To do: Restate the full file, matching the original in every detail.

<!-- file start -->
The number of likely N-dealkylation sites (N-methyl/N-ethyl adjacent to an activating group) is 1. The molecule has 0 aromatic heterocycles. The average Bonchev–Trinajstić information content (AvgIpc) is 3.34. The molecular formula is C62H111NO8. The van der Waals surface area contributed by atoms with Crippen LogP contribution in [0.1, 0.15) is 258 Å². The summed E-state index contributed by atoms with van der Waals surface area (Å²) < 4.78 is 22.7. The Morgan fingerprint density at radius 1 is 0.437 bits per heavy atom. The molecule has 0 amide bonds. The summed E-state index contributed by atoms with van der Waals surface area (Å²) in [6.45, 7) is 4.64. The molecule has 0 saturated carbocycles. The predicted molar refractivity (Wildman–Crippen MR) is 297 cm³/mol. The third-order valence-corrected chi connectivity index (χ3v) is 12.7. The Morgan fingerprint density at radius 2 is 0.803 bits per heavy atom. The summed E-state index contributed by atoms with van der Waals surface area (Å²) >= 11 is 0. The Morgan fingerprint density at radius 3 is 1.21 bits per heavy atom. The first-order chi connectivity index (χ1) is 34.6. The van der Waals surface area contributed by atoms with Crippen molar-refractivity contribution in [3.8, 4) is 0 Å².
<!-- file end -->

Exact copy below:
The number of likely N-dealkylation sites (N-methyl/N-ethyl adjacent to an activating group) is 1. The molecule has 0 aromatic heterocycles. The average Bonchev–Trinajstić information content (AvgIpc) is 3.34. The molecular formula is C62H111NO8. The van der Waals surface area contributed by atoms with Crippen LogP contribution in [0.1, 0.15) is 258 Å². The summed E-state index contributed by atoms with van der Waals surface area (Å²) < 4.78 is 22.7. The Morgan fingerprint density at radius 1 is 0.437 bits per heavy atom. The molecule has 0 amide bonds. The summed E-state index contributed by atoms with van der Waals surface area (Å²) in [6.45, 7) is 4.64. The molecule has 0 saturated carbocycles. The predicted molar refractivity (Wildman–Crippen MR) is 297 cm³/mol. The third-order valence-corrected chi connectivity index (χ3v) is 12.7. The Morgan fingerprint density at radius 2 is 0.803 bits per heavy atom. The summed E-state index contributed by atoms with van der Waals surface area (Å²) >= 11 is 0. The Morgan fingerprint density at radius 3 is 1.21 bits per heavy atom. The first-order chi connectivity index (χ1) is 34.6. The van der Waals surface area contributed by atoms with Crippen molar-refractivity contribution in [3.8, 4) is 0 Å².